Air Line Pilot, June/July 2003

President’s Forum:  Here Today, Gone Tomorrow

We airline pilots sometimes think with our short-term wallets and not with our long-term common sense. For example, some ALPA members have voiced strong support for the Administration’s latest round of tax cuts and are already watching for their few hundreds or thousands of dollars to appear in the mail. These same pilots show no fear that such massive tax cuts may jeopardize their ability to earn hundreds of thousands of dollars over the life of their careers.

For many years, ALPA has lobbied and worked with our governments and airline managements to ensure that adequate funding was available to modernize our airspace systems and to maintain our required high margins of safety.

We applauded the U.S. government when AIR 21 became law as a positive, long-term plan to ensure the survival of our industry. The program would provide hundreds of thousands of jobs, drive the nation’s economy forward, and work out the kinks in the National Airspace System that have led to more than $5 billion in annual airline losses caused by delays and by increasing passenger frustrations with airline travel.

Instead of the U.S. government forging ahead with the plan, we now see that government returning a few dollars to our pockets while the U.S. infrastructure crumbles from old age, neglect, and abuse. We are falling behind in our progression to modernize our airspace systems.

Many of the advances in navigation and surveillance technologies that we have promoted can make possible safely and accurately positioning airplanes closer to each other and to threatening weather. For these programs to be acceptable to the airline piloting community, the effects of wake turbulence and weather phenomena must be fully factored into risk analyses of any such program.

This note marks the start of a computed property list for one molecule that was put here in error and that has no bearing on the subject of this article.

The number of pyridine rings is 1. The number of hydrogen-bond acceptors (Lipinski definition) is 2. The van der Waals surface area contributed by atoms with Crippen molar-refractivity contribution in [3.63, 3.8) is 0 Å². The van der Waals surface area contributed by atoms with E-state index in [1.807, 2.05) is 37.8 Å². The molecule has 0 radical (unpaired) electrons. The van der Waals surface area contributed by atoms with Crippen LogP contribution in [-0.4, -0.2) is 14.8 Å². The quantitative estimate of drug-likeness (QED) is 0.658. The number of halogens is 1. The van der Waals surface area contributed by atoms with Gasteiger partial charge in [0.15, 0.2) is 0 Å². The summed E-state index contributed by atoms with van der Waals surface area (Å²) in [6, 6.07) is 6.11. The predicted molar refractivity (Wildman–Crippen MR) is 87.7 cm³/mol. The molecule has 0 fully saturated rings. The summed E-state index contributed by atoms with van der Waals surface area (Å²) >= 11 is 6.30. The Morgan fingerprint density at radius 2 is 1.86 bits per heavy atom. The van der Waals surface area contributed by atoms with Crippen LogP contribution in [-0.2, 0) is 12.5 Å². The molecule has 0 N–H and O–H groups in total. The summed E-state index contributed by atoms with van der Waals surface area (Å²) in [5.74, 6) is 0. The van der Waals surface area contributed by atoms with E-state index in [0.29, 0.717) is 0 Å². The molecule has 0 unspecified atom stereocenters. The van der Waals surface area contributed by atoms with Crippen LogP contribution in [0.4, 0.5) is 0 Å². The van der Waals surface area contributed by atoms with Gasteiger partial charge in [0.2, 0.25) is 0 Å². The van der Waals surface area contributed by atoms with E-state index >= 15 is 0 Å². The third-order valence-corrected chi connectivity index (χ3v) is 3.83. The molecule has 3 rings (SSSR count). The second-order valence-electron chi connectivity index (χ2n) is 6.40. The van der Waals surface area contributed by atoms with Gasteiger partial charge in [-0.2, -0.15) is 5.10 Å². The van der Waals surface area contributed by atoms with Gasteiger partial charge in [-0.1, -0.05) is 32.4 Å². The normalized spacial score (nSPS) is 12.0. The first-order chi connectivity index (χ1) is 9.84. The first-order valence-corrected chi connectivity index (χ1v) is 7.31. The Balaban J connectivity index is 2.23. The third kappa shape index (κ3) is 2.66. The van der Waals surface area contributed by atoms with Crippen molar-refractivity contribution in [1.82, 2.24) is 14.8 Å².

For the coming fiscal year, however, the FAA’s proposed budget for aviation weather research was reduced by approximately 20 percent. The proposed budget for wake turbulence is $0; that’s right, nothing at all.

In the wake of the attacks of 9/11, funding reductions for the controller/pilot datalink communications program resulted in a slowdown in testing of that system. This in turn slowed air carriers in placing the equipment in their airliners, which then diminished the benefits that the FAA sought, resulting in the agency’s halting the project for now. A promising technology is now years, instead of months, away from being in cockpits--if it arrives at all.

Airspace and procedural changes necessary to take advantage of area navigation (RNAV), designed to save airlines millions of dollars every year, are being delayed because of budget cuts. The result will be a continuation of the long lines of airplanes, still flying VOR to VOR across the United States on less-than-optimal routes. 

Although just commissioned, the wide area augmentation system (WAAS), which would increase the navigation accuracy of global positioning systems in the terminal area, has been delayed several years because of reduced appropriations. 

Thus, airlines and crews have been unable to realize the advantages of this new technology.

The current economic environment holds little hope for adequate funding to move our aviation infrastructure into the future, or even to maintain the status quo. No profession relies on government infrastructure as much as ours does. Additionally, we know that Congress needs to permanently shift security costs to the Department of Homeland Security. But how is that going to happen with skyrocketing deficits?

Nonetheless, the Administration has renewed the push to privatize U.S. ATC functions. This proposal is not an indication that private industry can provide better ATC. It is simply another way of forcing more user fees onto passengers and cargo shippers. Air traffic control in the United States is an inherently governmental function that needs to be funded principally through the U.S. general treasury--through income taxes, not increased user fees.

Unless we can set a new flightpath for our governments, new pilots will soon not have expectations of making a decent living, mature pilots will soon not be assured that their airline and retirement savings will survive, and passengers will soon not choose airlines as their preferred mode of travel.

If you do not find anything humorous in the phrase, “If you have time to spare, go by air,” then may I suggest that we U.S. airline pilots take a portion of our tax rebates and invest it in ALPA-PAC--doing so may help save our careers.

s/Duane E. Woerth